We have the best team at Salt! We are a group of hard-working women that love to design and get the job done, but not without laughter and fun along the way. I have been so lucky to cultivate the team that we currently have (all 14 of us!). I made my first hire shortly after we opened to help assist in the retail store. By luck, a friend had told a recent FIT grad with a degree in Interior Design that I was looking to hire, so she reached out and the rest is history. Fast forward 6.5 years and Jessica is now one of our Lead Designers!
I am so grateful that that theme has continued throughout the years as well, with most of my employees being organic hires based on referrals or proactive candidates reaching out to inquire about potential opportunities.
My advice to anyone thinking of expanding would be: put together a business plan. Where do you want your business to be in a year, in five years? Bigger is not always better, and additional employees means a greater managerial component to your role. I always try to hire for the areas that I feel I could be better at. For me, that is the technical side of Interior Design due to the fact that I am not formally trained. Be specific about what skills you need and what the job role looks like, and don’t settle if you can’t find the perfect candidate.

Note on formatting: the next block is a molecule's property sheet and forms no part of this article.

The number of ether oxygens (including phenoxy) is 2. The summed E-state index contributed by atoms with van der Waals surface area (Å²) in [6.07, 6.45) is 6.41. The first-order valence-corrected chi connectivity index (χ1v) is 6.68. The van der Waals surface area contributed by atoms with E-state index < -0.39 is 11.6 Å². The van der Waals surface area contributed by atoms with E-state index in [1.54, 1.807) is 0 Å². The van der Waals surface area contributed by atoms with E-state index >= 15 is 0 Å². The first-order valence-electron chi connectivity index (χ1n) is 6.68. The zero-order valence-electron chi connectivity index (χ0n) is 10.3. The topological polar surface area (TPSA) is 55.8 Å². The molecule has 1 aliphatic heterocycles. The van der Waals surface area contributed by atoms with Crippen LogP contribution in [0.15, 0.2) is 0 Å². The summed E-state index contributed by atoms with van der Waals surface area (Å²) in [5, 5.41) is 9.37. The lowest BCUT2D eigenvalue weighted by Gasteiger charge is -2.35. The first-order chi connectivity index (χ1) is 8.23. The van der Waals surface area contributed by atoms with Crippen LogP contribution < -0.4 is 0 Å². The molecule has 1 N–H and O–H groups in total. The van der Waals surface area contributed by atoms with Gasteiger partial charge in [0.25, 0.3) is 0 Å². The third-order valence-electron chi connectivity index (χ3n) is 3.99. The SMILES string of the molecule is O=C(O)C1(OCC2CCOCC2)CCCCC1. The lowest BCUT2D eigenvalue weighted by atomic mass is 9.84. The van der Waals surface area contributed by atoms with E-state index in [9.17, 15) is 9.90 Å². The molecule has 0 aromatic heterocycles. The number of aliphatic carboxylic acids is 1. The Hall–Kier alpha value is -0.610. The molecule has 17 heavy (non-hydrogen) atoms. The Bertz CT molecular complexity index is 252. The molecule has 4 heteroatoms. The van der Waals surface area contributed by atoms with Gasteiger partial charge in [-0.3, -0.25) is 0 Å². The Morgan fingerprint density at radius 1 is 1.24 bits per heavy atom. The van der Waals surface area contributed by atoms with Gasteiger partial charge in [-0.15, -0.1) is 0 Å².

Can you tell us a bit about the home we’re featuring today?
For this house, our clients wanted their new construction home to be modern with vintage accents and fresh while maintaining a warm, familial vibe. She grew up with a table at the center of her kitchen, rolling out dough and creating memories with her family. This story became the root of inspiration for not only the kitchen, but also for the home in its entirety. A vintage table anchors the kitchen in place of a traditional island, a reclaimed wood door becomes the pocket door to the pantry, and an old set of oars, once buried in the original home, accent the entryway.
Confined to a smaller lot size, the homeowners decided to scale this new build house to suit the quaint neighborhood in Manasquan, New Jersey. The flow of the house was purposefully thought out to make the best use of space, while the core focus revolved around the architectural and structural elements of the home. We wanted to incorporate eye-catching statements, like a cement tile fireplace surround and green kitchen cabinets, while keeping the furnishings neutral, textural and homey.
Walk us through your creative process. How do you and your team begin?